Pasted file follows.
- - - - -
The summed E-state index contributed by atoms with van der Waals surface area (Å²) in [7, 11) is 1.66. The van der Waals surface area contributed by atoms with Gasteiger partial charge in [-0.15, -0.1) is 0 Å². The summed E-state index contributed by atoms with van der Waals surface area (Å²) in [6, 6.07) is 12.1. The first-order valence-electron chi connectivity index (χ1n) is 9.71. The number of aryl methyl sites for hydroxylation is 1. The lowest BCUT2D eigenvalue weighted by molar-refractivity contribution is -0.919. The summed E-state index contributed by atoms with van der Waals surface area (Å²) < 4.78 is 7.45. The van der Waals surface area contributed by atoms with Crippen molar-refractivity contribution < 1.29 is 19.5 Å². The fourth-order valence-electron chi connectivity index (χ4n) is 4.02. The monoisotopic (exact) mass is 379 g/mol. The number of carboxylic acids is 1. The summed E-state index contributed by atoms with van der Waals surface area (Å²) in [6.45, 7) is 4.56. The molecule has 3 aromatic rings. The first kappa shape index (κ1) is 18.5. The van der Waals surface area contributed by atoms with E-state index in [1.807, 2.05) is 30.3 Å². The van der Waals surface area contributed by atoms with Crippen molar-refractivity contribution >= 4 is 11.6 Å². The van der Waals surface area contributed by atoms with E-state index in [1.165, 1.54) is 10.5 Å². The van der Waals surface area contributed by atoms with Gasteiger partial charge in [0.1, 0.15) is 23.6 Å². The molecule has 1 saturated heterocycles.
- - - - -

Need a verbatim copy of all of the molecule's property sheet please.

The summed E-state index contributed by atoms with van der Waals surface area (Å²) in [7, 11) is 1.66. The van der Waals surface area contributed by atoms with Gasteiger partial charge in [-0.15, -0.1) is 0 Å². The summed E-state index contributed by atoms with van der Waals surface area (Å²) in [6, 6.07) is 12.1. The first-order valence-electron chi connectivity index (χ1n) is 9.71. The number of aryl methyl sites for hydroxylation is 1. The lowest BCUT2D eigenvalue weighted by molar-refractivity contribution is -0.919. The summed E-state index contributed by atoms with van der Waals surface area (Å²) < 4.78 is 7.45. The van der Waals surface area contributed by atoms with Crippen molar-refractivity contribution < 1.29 is 19.5 Å². The fourth-order valence-electron chi connectivity index (χ4n) is 4.02. The monoisotopic (exact) mass is 379 g/mol. The number of carboxylic acids is 1. The summed E-state index contributed by atoms with van der Waals surface area (Å²) in [6.45, 7) is 4.56. The molecule has 3 aromatic rings. The first kappa shape index (κ1) is 18.5. The van der Waals surface area contributed by atoms with E-state index in [1.807, 2.05) is 30.3 Å². The van der Waals surface area contributed by atoms with Crippen molar-refractivity contribution >= 4 is 11.6 Å². The van der Waals surface area contributed by atoms with E-state index in [1.165, 1.54) is 10.5 Å². The van der Waals surface area contributed by atoms with Gasteiger partial charge in [0.1, 0.15) is 23.6 Å². The molecule has 1 saturated heterocycles.